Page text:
My secret life used to be my gay life. Now that’s out in the open and I miss having secrets. I miss having something that was completely personal and didn’t have anything to do with a community or politics. I don’t even like talking about these movies with other gay women, not even with my girlfriends. I’ll laugh about them, share title and then watch encourage her to watch it separately. These movies are a part of my sexual and intellectual life that is somehow separate from my public, physical and actual life as a lesbian woman.

Is it just fantasy? Is this how straight girls feel when they watch straight romantic comedies? The men in in the movies don’t resemble the real men in their lives. Germaine Greer would probably say that we are being lulled with a fantasy so as to avoid facing the problems of reality. Maybe. The safest kind of sexual fantasy is fantasizing not only about being with someone else but being someone else. Someone wrote eloquently about this in an analysis of James Salter’s A Sport and A Pastime.


Or, if we were to get less political and more psychological, maybe I am looking for a kind of acceptance from the world or a model for how to be in the world. But then wouldn’t I be more interested in finding real-life lesbians so that I could figure out how to be like them. You know like Eleanor Roosevelt or Gertrude Stein or some other broad lady in practical shoes. I never even found myself an older girlfriend or friend to teach me the ways. The only real lesbians I have ever fixated on have been Virginia Woolf and Nathalie Barney, both in a distant, literary way. No, I never wanted to have a lesbian model to follow. (Incidentally, I live an extremely typical sort of Sapphic life which you could accurately categorize with a number of stereotypes.)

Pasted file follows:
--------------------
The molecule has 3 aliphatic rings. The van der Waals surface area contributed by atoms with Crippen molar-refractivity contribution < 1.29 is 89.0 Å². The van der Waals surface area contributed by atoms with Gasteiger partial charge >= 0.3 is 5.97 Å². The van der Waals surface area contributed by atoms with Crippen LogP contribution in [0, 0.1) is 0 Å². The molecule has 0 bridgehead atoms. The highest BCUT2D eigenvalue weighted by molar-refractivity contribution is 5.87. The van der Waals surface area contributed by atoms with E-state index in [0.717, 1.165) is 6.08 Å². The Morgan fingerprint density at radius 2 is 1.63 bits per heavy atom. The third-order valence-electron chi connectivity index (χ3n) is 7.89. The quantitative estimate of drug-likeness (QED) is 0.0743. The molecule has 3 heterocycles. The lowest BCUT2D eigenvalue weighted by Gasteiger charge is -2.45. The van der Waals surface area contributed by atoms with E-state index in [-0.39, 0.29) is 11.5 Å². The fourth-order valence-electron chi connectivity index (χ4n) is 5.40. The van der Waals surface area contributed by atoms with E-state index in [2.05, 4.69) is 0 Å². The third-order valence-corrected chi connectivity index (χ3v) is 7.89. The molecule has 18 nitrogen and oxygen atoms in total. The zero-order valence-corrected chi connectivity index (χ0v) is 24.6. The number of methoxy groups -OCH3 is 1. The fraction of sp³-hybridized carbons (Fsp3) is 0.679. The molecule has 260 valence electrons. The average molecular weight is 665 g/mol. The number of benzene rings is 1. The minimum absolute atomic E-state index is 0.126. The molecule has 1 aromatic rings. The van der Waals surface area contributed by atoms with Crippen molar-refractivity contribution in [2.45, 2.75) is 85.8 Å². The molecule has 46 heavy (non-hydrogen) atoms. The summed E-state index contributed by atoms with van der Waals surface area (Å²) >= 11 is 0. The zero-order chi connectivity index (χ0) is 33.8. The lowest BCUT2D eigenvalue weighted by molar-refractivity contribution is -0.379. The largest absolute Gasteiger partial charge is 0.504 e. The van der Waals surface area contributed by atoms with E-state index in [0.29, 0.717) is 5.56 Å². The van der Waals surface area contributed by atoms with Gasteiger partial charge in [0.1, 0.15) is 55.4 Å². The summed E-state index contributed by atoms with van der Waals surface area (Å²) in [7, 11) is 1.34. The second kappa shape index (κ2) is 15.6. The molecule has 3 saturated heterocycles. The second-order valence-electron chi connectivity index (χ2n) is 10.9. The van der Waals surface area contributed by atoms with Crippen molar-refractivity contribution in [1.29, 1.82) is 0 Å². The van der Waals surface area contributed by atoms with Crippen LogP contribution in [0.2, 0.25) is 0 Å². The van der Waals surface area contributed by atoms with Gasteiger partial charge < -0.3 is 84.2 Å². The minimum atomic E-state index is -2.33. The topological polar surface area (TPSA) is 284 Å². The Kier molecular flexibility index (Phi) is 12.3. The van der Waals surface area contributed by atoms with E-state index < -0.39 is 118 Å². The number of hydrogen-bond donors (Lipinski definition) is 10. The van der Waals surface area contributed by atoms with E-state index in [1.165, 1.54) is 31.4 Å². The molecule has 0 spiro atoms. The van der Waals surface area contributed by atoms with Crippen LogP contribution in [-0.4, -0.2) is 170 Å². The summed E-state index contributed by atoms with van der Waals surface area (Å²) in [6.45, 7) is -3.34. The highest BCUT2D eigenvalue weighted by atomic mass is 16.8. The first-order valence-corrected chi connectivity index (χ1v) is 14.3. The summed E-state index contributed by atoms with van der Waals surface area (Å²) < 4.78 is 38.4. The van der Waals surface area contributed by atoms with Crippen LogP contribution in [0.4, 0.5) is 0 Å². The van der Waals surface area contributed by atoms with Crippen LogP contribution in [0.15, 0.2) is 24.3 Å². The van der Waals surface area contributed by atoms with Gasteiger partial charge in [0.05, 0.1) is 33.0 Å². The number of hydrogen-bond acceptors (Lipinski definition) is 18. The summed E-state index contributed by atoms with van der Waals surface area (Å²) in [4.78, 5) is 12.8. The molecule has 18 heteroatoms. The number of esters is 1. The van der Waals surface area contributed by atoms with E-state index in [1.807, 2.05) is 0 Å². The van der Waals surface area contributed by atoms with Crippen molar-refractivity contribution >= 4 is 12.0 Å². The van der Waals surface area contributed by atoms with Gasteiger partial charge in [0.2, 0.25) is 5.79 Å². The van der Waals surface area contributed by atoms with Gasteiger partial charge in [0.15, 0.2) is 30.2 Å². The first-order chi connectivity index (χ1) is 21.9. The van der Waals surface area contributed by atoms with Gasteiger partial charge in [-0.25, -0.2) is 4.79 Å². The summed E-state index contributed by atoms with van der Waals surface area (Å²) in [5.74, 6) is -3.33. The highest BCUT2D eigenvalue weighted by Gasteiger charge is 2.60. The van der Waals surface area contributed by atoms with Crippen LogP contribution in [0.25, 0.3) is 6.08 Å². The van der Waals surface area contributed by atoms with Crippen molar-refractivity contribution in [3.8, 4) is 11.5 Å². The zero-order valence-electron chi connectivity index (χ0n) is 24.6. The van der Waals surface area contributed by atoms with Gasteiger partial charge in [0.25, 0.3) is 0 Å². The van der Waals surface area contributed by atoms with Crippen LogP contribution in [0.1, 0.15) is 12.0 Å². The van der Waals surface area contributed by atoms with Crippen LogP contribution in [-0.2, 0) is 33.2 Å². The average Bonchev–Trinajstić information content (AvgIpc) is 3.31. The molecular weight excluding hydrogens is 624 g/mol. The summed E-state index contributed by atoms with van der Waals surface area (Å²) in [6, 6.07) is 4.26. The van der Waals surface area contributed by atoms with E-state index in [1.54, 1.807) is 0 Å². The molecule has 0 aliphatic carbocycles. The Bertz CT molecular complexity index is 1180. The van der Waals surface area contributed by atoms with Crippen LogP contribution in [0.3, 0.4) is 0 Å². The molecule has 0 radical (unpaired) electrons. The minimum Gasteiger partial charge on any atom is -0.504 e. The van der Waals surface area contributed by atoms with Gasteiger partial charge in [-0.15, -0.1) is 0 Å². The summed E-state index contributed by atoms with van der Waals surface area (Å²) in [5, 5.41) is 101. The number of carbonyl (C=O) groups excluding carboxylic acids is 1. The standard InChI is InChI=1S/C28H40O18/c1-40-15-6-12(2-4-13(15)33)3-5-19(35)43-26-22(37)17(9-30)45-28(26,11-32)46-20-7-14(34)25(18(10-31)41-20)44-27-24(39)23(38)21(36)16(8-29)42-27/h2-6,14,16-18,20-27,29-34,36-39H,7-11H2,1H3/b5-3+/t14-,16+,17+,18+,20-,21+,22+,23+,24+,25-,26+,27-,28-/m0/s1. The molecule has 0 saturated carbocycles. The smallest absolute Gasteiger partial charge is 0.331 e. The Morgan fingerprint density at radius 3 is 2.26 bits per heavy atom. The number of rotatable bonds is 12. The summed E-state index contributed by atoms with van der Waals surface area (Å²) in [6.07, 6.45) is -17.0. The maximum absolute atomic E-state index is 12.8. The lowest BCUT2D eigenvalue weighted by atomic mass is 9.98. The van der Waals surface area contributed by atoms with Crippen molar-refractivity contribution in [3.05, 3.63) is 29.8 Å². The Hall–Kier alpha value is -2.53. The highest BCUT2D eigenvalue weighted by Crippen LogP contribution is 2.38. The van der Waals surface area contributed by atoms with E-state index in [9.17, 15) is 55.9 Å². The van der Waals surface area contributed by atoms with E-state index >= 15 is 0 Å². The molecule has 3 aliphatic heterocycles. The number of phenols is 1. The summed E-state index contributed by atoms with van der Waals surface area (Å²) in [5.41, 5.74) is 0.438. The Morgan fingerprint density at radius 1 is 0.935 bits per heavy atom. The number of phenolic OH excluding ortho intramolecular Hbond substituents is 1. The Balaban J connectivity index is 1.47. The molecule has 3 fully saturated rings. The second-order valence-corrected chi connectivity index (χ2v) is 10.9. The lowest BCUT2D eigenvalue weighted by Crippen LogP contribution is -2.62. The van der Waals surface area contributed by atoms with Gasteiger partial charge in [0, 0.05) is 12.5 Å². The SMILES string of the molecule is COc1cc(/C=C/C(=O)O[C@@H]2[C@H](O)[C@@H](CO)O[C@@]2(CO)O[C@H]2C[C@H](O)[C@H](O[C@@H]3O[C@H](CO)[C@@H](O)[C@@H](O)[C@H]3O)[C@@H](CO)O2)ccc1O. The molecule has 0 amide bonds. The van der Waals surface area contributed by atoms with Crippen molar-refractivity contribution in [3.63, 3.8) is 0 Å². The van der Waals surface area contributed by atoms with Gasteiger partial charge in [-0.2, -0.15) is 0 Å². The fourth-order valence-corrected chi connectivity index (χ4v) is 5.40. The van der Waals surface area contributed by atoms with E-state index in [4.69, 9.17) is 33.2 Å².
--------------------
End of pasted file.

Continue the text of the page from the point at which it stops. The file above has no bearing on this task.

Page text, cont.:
I love these movies for something else. They are all variations on a single theme. The first season of The L Word is a lovely example. There is a straight girl who is going through some sort of change involving marriage—engagement, the ceremony, divorce, etc… Then there is the gay girl who is beautiful and vaguely androgynous. There is seduction, hesitation, temporary separation and a final joyous reunion. There are some important exceptions, namely Bound, where both are gay (but one starts off with a man!) and some of the earlier films such as Lost & Delirious, where instead of a joyous reunion, one girl kills herself by jumping into a well of loneliness. Sniff.

Up until recently, (say 2005) these movies were poorly done. The plots were formulaic, the dialogue made me cringe. But I still loved to watch them.